A giant gets behind a cutting-edge idea.

Billing it as a solution to urban congestion, Airbus has announced a new effort to build helicopter-like autonomous flying vehicles to transport both small parcels and, even more radically, passengers. The battery-powered passenger vehicles, currently dubbed CityAirbus, would be summoned by smartphone and travel along aerial urban roadways, constituting a system of robotic flying taxis.

It’s the kind of futuristic proposal we’ve come to expect from ambitious startups. The Chinese-developed Ehang 184 this year became the first quadcopter drone to carry a passenger, and Germany’s e-Volo accomplished a similar feat with its Volocopter soon after.

But having the market heft and expertise of a major player like Airbus behind such a project makes it much more likely it will actually become reality–and they’re moving fast. Work there has apparently been underway since February of this year, and the first prototype vehicle will be tested in 2017. Airbus executives say the product could be on the market in as little as ten years.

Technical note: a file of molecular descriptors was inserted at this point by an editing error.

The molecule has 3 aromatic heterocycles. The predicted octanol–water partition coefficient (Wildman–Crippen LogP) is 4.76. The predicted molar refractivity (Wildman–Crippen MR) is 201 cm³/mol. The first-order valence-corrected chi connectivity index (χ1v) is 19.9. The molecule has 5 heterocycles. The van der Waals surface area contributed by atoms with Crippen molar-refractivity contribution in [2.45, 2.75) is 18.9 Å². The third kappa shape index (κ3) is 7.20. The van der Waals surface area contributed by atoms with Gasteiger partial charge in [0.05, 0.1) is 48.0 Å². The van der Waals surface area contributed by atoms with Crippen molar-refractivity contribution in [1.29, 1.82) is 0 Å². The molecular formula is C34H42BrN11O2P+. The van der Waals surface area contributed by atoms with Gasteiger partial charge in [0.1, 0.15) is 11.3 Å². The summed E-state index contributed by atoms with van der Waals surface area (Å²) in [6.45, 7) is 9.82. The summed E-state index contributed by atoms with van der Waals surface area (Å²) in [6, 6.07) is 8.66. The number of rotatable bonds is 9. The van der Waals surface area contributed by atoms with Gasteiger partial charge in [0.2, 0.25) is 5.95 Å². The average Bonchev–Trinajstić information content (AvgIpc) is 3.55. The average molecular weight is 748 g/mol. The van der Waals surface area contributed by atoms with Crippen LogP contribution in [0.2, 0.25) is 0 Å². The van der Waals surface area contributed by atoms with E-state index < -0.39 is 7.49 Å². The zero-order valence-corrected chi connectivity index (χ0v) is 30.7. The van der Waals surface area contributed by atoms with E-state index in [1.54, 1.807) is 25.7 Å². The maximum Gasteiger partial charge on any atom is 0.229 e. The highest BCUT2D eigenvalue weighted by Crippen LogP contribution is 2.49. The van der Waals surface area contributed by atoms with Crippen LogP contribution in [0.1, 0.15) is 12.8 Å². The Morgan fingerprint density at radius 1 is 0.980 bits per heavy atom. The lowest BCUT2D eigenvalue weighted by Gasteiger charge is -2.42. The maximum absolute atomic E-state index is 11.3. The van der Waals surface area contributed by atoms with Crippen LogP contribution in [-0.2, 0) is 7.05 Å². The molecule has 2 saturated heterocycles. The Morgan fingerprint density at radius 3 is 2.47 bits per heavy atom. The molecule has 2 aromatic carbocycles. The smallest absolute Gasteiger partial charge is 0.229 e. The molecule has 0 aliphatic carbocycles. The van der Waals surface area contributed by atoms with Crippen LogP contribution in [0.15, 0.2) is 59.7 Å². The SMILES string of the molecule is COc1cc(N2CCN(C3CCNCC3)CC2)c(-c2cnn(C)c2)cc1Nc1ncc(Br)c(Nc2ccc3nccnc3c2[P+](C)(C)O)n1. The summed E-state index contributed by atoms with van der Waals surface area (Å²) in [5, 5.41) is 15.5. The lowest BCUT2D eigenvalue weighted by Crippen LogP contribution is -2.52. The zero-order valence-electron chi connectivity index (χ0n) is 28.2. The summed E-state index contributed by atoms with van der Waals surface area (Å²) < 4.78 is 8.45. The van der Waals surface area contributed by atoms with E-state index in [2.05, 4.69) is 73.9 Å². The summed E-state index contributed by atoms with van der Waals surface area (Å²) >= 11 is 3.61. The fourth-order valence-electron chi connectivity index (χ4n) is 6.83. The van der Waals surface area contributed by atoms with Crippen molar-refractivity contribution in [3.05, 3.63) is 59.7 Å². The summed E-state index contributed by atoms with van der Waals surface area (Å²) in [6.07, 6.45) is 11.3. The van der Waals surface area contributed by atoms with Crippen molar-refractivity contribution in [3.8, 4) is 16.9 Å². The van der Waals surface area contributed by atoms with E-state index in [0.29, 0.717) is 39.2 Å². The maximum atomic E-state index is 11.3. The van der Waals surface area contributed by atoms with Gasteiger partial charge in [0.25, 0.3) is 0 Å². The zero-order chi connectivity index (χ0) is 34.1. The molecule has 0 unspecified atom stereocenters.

There are hurdles, however. Airbus says one of the biggest unsolved challenges is in so-called “sense and avoid” technology–an airborne version of the self-driving systems that are still in an imperfect state on the ground. Strange as it sounds, flying vehicles arguably have an advantage over cars on that front, since they have to deal with fewer obstacles and can move in three dimensions to avoid collisions, instead of just two.

The other challenges for such a scheme lie in regulation and security. Lawmakers, Airbus has acknowledged, are certain to be leery of automated systems flying above the same densely-peopled cities they’re intended to make more efficient.

A large part of that hesitation is rooted in the threat of hacking. As researchers have shown in recent years, even today’s semi-smart cars are sometimes subject to remote takeover. While security is a high priority for the Airbus project, there’s still little evidence that it’s even possible to build a system that can’t be hacked–making heavy drones into potential playthings for all sorts of bad actors.

Image credit: Airbus Group
Article via: Fortune